EULER'S ^-FUNCTION, GENERALIZATIONS, FAREY SERIES. NUMBER <f>(n) OF INTEGERS <n AND PRIME TO n.
L. Euler,1 in connection with his generalization of Fermat's theorem, investigated the number <p(ri) of positive integers not exceeding n which are relatively prime to n, without then using a functional notation for #(n). He began with the theorem that, if the n terms a, a+d,..., a+(n—i)d hi arithmetical progression are divided by n, the remainders are 0, 1,..., n—1 in some order, provided d is prime to n; in fact, no two of the terms have the same remainder.
If p is a prime, <Kpm) =pm~1(p-l), since p, 2p,..., p^-p are the only ones of the pm positive integers gpm not prime to pm. To prove that
(1) <t>(AE) =<KA)4>(#) (A, B relatively prime),
let 1, a,..., co be the integers <A and prime to A. Then the integers <AB and prime to A are
1 a ... w
A+l A+a ... A+w
2A+1 2A+a ...
The terms in any column form an arithmetical progression whose difference A is prime to jB, and hence include <f>(B) integers prime to B. The number of columns is <j>(A). Hence there are <f>(A)(t>(B) positive integers <AB, prime to both A and B, and hence prime to AB. If p, . . . , s are distinct primes, the two theorems give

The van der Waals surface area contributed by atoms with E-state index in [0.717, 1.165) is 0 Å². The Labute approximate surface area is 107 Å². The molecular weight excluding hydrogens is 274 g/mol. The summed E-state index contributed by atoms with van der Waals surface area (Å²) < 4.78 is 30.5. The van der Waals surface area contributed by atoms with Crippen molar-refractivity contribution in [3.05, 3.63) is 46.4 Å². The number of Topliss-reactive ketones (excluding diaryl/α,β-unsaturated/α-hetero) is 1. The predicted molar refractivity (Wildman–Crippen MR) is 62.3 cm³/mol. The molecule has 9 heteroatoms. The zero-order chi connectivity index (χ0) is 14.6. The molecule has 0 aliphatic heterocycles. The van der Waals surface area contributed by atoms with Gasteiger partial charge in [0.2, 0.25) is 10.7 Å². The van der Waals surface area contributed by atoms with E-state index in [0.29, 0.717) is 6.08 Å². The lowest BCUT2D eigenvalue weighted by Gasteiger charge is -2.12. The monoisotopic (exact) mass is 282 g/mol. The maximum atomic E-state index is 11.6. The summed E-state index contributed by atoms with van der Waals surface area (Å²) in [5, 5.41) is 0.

(2) <Kpx. • .^-p^Op-l). . .^(s-l).
Euler2 later used irN to denote <t>(N) and gave a different proof of (2). First, let N=pnq, where p, q are distinct primes. Among the AT— 1 integers <N there are pn— 1 multiples of q, and pn~lq— 1 multiples of p, these sets having in common the p71""1— 1 multiples of pq. Hence
A simpler proof is then given for the modified form of (2) : (3)
where p, <?, r, . . . , s are the distinct primes dividing N. There are JV/p multiples <N of p and hence N'=N(p—I)/p integers <J\T and prime to f. Of these, N'/q are divisible by '#; excluding them, we have N" = N'(q — l)/q numbers < N and prime to both p and q. The rth part of these are said
Wovi Comm. Ac. Petrop., 8, 1760-1, 74; Comm. Arith., 1, 274. Opera postuma, I, 492-3. •Acta Ac. Petrop., 4 II (or 8), 1780 (1755), 18; Comm. Arith., 2, 127-133. He took <£(1)=0.